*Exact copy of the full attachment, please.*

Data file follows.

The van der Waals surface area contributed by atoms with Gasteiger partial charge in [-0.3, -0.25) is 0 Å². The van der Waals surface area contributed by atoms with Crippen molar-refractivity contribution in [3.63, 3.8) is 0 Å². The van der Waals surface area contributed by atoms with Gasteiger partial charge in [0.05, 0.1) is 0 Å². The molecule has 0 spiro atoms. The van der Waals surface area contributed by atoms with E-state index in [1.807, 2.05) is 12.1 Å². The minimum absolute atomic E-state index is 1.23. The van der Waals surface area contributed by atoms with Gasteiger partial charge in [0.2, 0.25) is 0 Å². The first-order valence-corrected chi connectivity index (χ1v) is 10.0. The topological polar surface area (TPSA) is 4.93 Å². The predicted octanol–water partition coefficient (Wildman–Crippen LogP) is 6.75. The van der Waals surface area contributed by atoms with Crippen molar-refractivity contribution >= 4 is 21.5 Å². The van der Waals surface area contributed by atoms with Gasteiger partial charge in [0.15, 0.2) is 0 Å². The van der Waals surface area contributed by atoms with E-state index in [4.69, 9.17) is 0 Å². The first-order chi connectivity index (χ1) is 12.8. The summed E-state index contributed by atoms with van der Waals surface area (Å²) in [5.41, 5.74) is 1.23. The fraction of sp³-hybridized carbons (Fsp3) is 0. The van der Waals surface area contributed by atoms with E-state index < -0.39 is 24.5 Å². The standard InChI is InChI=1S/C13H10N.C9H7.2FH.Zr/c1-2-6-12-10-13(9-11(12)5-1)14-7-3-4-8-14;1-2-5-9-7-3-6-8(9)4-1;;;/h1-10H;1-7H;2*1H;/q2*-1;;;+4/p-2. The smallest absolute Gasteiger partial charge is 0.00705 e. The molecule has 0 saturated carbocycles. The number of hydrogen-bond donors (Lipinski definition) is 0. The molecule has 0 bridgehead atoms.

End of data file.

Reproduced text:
The van der Waals surface area contributed by atoms with Gasteiger partial charge in [-0.3, -0.25) is 0 Å². The van der Waals surface area contributed by atoms with Crippen molar-refractivity contribution in [3.63, 3.8) is 0 Å². The van der Waals surface area contributed by atoms with Gasteiger partial charge in [0.05, 0.1) is 0 Å². The molecule has 0 spiro atoms. The van der Waals surface area contributed by atoms with E-state index in [1.807, 2.05) is 12.1 Å². The minimum absolute atomic E-state index is 1.23. The van der Waals surface area contributed by atoms with Gasteiger partial charge in [0.2, 0.25) is 0 Å². The first-order valence-corrected chi connectivity index (χ1v) is 10.0. The topological polar surface area (TPSA) is 4.93 Å². The predicted octanol–water partition coefficient (Wildman–Crippen LogP) is 6.75. The van der Waals surface area contributed by atoms with Crippen molar-refractivity contribution >= 4 is 21.5 Å². The van der Waals surface area contributed by atoms with Gasteiger partial charge in [0.15, 0.2) is 0 Å². The van der Waals surface area contributed by atoms with E-state index in [4.69, 9.17) is 0 Å². The first-order chi connectivity index (χ1) is 12.8. The summed E-state index contributed by atoms with van der Waals surface area (Å²) in [5.41, 5.74) is 1.23. The fraction of sp³-hybridized carbons (Fsp3) is 0. The van der Waals surface area contributed by atoms with E-state index < -0.39 is 24.5 Å². The standard InChI is InChI=1S/C13H10N.C9H7.2FH.Zr/c1-2-6-12-10-13(9-11(12)5-1)14-7-3-4-8-14;1-2-5-9-7-3-6-8(9)4-1;;;/h1-10H;1-7H;2*1H;/q2*-1;;;+4/p-2. The smallest absolute Gasteiger partial charge is 0.00705 e. The molecule has 0 saturated carbocycles. The number of hydrogen-bond donors (Lipinski definition) is 0. The molecule has 0 bridgehead atoms.